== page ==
On the other hand…120th edition

January 19, 2020 by Michael Kuttner
Read on for article

This is the 120th edition of “on the other hand” but unlike the traditional Jewish greeting I hope that the good news from Israel will continue for quite some time.

The deadline for registering political parties to participate in the third round of elections in March has ended and this time around there are thirty parties vying for our vote. Between now and March the volume of hot air and meaningless promises will pollute the atmosphere.

Thank goodness therefore for the never-ending stream of positive achievements occurring on a daily basis for which politicians cannot claim any credit.



 In yet another Israel breakthrough in the field of medicine, researchers have discovered how to speed up and apply the most effective treatment for patients diagnosed with cancer. Listen and marvel:




 A “first of its kind” program developed by Bar-Ilan University that sends medical students to monitor discharged patients at home shows a “significant improvement” in well-being and possibly a reduced risk of repeat hospitalization, according to a study that evaluated the impact of the program.

The new research on the ETGAR project, which was developed by Bar-Ilan’s Azrieli Faculty of Medicine and has been running since 2015, shows that the program benefits patients and trains future doctors on how to work successfully with the most disadvantaged sectors of society.

Too often, patients experience problems following a hospital stay, especially when they are poor, isolated, understand little Hebrew, or lack education.

ETGAR is designed to help patients make a smooth transition following their discharge from the hospital. It trains medical students to do follow-up visits at home when hospital staff see there is a need, in order to make sure the patients are taking their medications and following medical instructions. They also see how the patients are coping in general, and determine whether they need to be put in touch with social services.

The study, which involved more than 1,000 patients and 300 medical students who participated in ETGAR, found that patients’ understanding of their medical condition and their medications improved, with patients reporting that the students make a big difference to their transition home.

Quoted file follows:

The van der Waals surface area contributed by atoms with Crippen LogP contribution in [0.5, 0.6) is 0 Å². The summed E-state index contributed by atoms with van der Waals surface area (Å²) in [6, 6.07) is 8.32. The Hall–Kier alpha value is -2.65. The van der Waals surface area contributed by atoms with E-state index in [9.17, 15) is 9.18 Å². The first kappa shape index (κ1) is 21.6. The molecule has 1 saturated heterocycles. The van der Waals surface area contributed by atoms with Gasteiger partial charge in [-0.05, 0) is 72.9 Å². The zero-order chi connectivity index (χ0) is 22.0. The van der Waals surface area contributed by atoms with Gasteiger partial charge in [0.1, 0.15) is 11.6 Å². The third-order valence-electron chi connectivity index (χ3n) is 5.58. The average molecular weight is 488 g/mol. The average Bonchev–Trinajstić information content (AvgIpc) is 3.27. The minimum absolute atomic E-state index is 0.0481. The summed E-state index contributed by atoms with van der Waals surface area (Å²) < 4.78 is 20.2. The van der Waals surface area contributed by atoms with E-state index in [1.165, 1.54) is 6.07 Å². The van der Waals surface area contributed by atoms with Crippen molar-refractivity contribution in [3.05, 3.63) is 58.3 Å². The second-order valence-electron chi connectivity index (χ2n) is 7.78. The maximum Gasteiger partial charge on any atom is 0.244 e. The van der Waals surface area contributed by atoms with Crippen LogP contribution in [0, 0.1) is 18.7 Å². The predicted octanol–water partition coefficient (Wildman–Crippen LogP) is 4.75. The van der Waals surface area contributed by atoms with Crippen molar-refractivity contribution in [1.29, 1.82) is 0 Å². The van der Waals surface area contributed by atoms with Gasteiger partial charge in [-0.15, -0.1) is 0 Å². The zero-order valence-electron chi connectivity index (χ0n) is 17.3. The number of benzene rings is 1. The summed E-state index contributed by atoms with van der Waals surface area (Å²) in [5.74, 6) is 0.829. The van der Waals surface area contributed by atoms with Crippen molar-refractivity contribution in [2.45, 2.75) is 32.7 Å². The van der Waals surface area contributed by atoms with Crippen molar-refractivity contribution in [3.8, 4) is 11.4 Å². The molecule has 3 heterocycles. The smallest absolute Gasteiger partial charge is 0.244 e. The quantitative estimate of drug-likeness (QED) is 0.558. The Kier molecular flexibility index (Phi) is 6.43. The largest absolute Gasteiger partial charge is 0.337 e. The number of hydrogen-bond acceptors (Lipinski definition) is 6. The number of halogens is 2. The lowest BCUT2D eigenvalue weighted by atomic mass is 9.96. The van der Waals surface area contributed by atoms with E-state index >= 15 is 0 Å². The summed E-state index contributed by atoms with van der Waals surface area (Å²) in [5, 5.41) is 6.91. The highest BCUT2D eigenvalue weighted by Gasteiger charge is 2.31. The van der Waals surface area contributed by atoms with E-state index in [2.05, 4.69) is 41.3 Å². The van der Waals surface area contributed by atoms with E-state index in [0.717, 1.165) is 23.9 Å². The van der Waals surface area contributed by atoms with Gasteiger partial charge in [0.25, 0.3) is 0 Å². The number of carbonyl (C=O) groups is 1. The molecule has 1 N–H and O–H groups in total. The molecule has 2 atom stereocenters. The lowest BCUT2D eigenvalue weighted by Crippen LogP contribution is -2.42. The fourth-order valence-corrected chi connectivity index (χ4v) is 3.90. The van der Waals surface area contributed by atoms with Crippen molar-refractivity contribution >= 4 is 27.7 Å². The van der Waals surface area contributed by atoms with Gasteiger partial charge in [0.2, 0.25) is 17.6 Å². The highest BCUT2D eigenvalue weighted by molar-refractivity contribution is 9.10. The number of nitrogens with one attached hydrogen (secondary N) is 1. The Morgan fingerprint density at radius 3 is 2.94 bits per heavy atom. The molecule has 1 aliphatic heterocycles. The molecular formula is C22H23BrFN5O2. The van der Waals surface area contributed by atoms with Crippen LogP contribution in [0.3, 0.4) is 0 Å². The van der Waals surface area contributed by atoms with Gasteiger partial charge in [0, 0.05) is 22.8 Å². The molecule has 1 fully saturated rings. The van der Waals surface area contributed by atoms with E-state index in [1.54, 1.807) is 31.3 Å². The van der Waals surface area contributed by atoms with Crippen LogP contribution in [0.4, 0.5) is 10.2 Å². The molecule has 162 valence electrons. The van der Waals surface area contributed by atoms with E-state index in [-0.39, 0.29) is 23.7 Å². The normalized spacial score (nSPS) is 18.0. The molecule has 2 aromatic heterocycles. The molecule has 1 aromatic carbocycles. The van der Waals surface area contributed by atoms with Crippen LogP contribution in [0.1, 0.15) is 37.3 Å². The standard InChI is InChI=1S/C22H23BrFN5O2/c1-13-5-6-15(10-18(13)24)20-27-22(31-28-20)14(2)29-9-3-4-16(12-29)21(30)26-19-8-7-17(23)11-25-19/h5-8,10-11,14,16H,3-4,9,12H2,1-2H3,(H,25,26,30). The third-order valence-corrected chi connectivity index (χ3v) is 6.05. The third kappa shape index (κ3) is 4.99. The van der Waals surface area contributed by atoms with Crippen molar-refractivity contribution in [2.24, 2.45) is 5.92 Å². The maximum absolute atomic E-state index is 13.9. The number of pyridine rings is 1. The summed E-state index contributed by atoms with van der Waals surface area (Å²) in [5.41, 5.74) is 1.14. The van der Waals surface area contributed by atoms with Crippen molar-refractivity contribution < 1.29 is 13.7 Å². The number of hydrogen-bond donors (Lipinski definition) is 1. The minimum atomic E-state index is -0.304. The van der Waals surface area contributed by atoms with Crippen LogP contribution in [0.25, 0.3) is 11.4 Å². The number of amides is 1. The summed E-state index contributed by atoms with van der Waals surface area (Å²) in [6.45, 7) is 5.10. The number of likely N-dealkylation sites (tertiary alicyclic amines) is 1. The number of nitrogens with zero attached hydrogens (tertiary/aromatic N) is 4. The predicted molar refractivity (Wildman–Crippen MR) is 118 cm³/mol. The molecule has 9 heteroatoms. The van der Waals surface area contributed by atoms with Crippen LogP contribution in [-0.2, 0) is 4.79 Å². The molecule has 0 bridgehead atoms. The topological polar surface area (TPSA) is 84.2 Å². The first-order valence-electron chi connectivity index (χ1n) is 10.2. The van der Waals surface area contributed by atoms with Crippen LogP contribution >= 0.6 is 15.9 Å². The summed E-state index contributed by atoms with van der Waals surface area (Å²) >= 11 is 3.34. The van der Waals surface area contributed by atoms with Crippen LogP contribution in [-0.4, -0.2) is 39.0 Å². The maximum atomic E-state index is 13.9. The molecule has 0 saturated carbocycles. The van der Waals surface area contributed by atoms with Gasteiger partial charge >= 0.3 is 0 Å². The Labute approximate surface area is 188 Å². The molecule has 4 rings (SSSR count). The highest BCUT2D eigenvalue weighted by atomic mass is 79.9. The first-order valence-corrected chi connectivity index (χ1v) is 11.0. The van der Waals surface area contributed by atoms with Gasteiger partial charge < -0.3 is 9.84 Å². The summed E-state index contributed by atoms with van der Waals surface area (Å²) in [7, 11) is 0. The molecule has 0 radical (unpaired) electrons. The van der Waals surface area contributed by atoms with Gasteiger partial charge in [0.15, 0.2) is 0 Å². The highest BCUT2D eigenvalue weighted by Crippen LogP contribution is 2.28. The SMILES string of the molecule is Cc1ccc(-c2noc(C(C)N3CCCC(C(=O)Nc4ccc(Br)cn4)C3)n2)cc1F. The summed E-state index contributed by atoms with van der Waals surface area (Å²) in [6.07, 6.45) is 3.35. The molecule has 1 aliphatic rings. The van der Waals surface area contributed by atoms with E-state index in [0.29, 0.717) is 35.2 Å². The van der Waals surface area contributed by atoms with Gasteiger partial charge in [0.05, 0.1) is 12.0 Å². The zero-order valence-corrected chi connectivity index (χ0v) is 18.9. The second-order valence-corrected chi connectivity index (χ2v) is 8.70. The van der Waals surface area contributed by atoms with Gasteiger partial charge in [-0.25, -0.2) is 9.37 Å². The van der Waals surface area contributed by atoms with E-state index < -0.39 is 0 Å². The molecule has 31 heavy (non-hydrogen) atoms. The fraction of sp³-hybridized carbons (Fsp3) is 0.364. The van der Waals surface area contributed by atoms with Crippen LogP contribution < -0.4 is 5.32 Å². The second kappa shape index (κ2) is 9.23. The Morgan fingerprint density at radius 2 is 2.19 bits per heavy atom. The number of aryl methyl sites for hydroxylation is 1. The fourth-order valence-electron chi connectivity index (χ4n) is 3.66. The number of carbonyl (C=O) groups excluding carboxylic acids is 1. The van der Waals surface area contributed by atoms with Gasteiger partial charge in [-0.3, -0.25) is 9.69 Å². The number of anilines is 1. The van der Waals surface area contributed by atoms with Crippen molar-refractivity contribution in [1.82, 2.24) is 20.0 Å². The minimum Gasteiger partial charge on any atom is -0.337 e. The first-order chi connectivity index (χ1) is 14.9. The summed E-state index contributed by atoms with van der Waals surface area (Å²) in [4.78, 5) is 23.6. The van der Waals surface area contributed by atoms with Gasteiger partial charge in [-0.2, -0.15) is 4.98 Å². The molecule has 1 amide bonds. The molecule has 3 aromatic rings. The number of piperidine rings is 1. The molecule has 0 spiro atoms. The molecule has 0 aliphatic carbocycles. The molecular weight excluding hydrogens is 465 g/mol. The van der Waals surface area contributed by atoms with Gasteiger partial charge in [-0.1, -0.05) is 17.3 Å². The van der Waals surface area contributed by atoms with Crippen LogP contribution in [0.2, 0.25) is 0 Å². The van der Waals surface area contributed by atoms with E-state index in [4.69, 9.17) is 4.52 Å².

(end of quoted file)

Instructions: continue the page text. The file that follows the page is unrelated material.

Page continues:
The program has also impacted the students, the study showed. “The students’ skills in communication with patients increases; both the written communication and their oral communication and they are much more sensitive to the social factors that influence health. They are more confident, more aware of the different cultural backgrounds.



An elderly Israeli has left 50 million shekels to a hospital. This previously unknown benefactor’s generosity will provide even better health care to patients.





A quick summary of some amazing Israeli achievements which happened during the last ten years:





 Almost every week archeologists dig up proof of the historical Jewish presence in this land. Who knows what yet other exciting discoveries wait to be uncovered? Meanwhile here is the latest:


Speak Your Mind

Comments received without a full name will not be considered
Email addresses are NEVER published! All comments are moderated. J-Wire will publish considered comments by people who provide a real name and email address. Comments that are abusive, rude, defamatory or which contain offensive language will not be published

Got something to say about this?

This site uses Akismet to reduce spam. Learn how your comment data is processed.